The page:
Features
31 Aug 20

Used prices are up but they will go down again

The inventory of used vehicles on sale across the United States remains low, causing prices to go up. But prices are very likely to go down again on the longer term.

Low inventory

According to an analysis performed by Cox Automotive, the used-vehicle inventory is lower than it has been in years, hovering around 33 days’ supply. A year ago, this number stood at 43.

“Used-vehicle demand has been strong since March’s massive COVID-19 market shock,” said Cox Automotive Senior Economist Charlie Chesbrough. He believes the paycheck protection stimulus programme may have provided used car shoppers the ability to buy new used vehicles.

This programme also delayed many vehicle repossessions due to loan defaults, traditionally a supply source of vehicles to the used market.

High prices

At the same time, average used-car prices listed at a record $20,212 as prices are rising because of low supply.

Used vehicles listed at under $10,000 had the lowest inventory with 25 days’ supply.

Lower prices ahead

Analysts at management consulting firm Oliver Wyman believe the stimulus effects will be finite, adding that unless there is a stable economic recovery, demand may decline leading to falling prices again. In the past, historic shocks have taught us that used-car price dips typically recover slowly to pre-shock levels without external stimuli.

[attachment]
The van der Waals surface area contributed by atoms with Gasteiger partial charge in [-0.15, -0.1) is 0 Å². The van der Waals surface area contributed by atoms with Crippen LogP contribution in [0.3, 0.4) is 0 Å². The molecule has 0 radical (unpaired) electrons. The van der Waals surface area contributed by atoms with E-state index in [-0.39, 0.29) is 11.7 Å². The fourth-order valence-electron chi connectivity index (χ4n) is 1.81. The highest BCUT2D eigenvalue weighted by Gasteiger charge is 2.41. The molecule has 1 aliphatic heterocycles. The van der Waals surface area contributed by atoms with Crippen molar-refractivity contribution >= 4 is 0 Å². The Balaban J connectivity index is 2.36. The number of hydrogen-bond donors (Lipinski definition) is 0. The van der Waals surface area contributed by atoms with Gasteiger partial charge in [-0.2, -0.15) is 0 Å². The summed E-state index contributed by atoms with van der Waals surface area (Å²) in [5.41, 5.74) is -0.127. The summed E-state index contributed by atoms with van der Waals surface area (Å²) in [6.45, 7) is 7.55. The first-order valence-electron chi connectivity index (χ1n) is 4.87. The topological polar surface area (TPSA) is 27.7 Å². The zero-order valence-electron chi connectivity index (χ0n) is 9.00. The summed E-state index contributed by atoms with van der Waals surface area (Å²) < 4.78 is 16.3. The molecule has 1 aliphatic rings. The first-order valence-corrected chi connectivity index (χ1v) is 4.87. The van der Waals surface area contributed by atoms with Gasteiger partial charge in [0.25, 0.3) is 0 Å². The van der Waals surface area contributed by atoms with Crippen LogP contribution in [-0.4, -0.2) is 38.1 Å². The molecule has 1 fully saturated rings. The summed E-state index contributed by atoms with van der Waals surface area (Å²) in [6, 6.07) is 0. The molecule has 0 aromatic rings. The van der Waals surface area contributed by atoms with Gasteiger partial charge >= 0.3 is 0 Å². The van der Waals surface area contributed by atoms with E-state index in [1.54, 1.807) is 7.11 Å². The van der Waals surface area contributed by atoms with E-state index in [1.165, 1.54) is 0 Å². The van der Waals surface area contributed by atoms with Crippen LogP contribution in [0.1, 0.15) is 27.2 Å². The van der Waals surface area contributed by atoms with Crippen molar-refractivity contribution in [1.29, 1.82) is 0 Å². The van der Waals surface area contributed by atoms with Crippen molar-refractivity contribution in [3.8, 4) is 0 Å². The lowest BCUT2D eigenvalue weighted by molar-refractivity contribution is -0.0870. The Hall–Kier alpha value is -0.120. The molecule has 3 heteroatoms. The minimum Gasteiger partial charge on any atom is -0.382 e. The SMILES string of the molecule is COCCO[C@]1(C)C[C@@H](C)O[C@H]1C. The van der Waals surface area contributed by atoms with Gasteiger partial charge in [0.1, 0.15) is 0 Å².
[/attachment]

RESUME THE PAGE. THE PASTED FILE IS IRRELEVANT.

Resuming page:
In the case of the United States, this means that used car prices will probably return to a lower level compared to pre-crisis levels for the long term. Improvements should not be expected unless economic uncertainty has widely been mitigated.

Counter-measures

For lessors, things could be looking better. The rigid contract terms of leasing providers and the lack of used-car offerings in the leasing segment mean leasing providers may be forced to monetise off-lease cars into a used-car market that can no longer absorb them, destroying value in the process. Residual value losses could even turn out to be higher than during the 2008 financial crisis, say experts at Oliver Wyman.

That is not to say leasing providers should just get ready for the inevitable blows. There are counter-measures they can adopt: increase flexibility, rethink utilisation models, invest in better analytics and redesign remarketing processes.

  1. Increase flexibility: leasing conditions should be more flexible, allowing vehicles to be kept longer if selling the vehicle can only be realised at higher losses.
  2. Rethink utilisation models: offering used-car leasing or subscription services rather than selling off-lease vehicles can protect leasing providers.
  3. Invest in analytics: the COVID-19 crisis has shown that quarterly or even monthly assessments are not enough. Businesses must invest in real-time data-driven insights.
  4. Redesign remarketing processes: more end-to-end digital sales processes can allow for direct B2C sales of used cars to sell them directly, at the right time, in the right market, at the best possible price.
Authored by: Benjamin Uyttebroeck